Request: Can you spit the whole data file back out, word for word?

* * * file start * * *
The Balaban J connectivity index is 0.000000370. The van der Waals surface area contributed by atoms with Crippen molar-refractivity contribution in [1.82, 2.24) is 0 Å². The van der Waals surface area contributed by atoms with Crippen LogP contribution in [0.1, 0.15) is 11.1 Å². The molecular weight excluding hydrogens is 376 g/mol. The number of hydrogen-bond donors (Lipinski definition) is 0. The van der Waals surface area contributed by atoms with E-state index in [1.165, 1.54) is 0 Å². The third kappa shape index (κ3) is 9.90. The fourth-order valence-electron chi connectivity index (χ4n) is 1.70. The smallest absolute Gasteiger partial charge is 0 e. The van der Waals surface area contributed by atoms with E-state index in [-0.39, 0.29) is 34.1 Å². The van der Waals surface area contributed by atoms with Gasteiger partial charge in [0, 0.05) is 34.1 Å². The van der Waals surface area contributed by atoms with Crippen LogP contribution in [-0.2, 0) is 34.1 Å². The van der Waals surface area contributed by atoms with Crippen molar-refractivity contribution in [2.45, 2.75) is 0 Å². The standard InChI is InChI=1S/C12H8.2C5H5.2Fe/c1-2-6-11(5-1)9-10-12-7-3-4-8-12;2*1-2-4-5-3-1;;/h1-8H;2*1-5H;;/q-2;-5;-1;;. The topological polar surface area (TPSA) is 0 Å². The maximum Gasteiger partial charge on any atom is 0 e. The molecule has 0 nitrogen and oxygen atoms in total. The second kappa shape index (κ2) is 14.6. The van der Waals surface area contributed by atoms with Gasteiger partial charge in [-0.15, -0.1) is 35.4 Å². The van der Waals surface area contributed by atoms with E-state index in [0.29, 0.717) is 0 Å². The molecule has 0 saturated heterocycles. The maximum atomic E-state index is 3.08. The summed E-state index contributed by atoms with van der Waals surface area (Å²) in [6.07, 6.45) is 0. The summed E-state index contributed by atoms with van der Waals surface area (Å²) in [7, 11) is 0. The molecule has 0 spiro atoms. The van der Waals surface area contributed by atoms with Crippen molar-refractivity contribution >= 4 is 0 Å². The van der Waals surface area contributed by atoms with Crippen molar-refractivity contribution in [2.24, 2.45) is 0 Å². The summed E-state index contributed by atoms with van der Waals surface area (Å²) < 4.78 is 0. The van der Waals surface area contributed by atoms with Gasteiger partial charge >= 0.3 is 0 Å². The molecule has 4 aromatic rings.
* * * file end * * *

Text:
The Balaban J connectivity index is 0.000000370. The van der Waals surface area contributed by atoms with Crippen molar-refractivity contribution in [1.82, 2.24) is 0 Å². The van der Waals surface area contributed by atoms with Crippen LogP contribution in [0.1, 0.15) is 11.1 Å². The molecular weight excluding hydrogens is 376 g/mol. The number of hydrogen-bond donors (Lipinski definition) is 0. The van der Waals surface area contributed by atoms with E-state index in [1.165, 1.54) is 0 Å². The third kappa shape index (κ3) is 9.90. The fourth-order valence-electron chi connectivity index (χ4n) is 1.70. The smallest absolute Gasteiger partial charge is 0 e. The van der Waals surface area contributed by atoms with E-state index in [-0.39, 0.29) is 34.1 Å². The van der Waals surface area contributed by atoms with Gasteiger partial charge in [0, 0.05) is 34.1 Å². The van der Waals surface area contributed by atoms with Crippen LogP contribution in [-0.2, 0) is 34.1 Å². The van der Waals surface area contributed by atoms with Crippen molar-refractivity contribution in [2.45, 2.75) is 0 Å². The standard InChI is InChI=1S/C12H8.2C5H5.2Fe/c1-2-6-11(5-1)9-10-12-7-3-4-8-12;2*1-2-4-5-3-1;;/h1-8H;2*1-5H;;/q-2;-5;-1;;. The topological polar surface area (TPSA) is 0 Å². The maximum Gasteiger partial charge on any atom is 0 e. The molecule has 0 nitrogen and oxygen atoms in total. The second kappa shape index (κ2) is 14.6. The van der Waals surface area contributed by atoms with Gasteiger partial charge in [-0.15, -0.1) is 35.4 Å². The van der Waals surface area contributed by atoms with E-state index in [0.29, 0.717) is 0 Å². The molecule has 0 saturated heterocycles. The maximum atomic E-state index is 3.08. The summed E-state index contributed by atoms with van der Waals surface area (Å²) in [6.07, 6.45) is 0. The summed E-state index contributed by atoms with van der Waals surface area (Å²) in [7, 11) is 0. The molecule has 0 spiro atoms. The van der Waals surface area contributed by atoms with Crippen molar-refractivity contribution >= 4 is 0 Å². The van der Waals surface area contributed by atoms with Crippen molar-refractivity contribution in [2.24, 2.45) is 0 Å². The summed E-state index contributed by atoms with van der Waals surface area (Å²) < 4.78 is 0. The van der Waals surface area contributed by atoms with Gasteiger partial charge >= 0.3 is 0 Å². The molecule has 4 aromatic rings.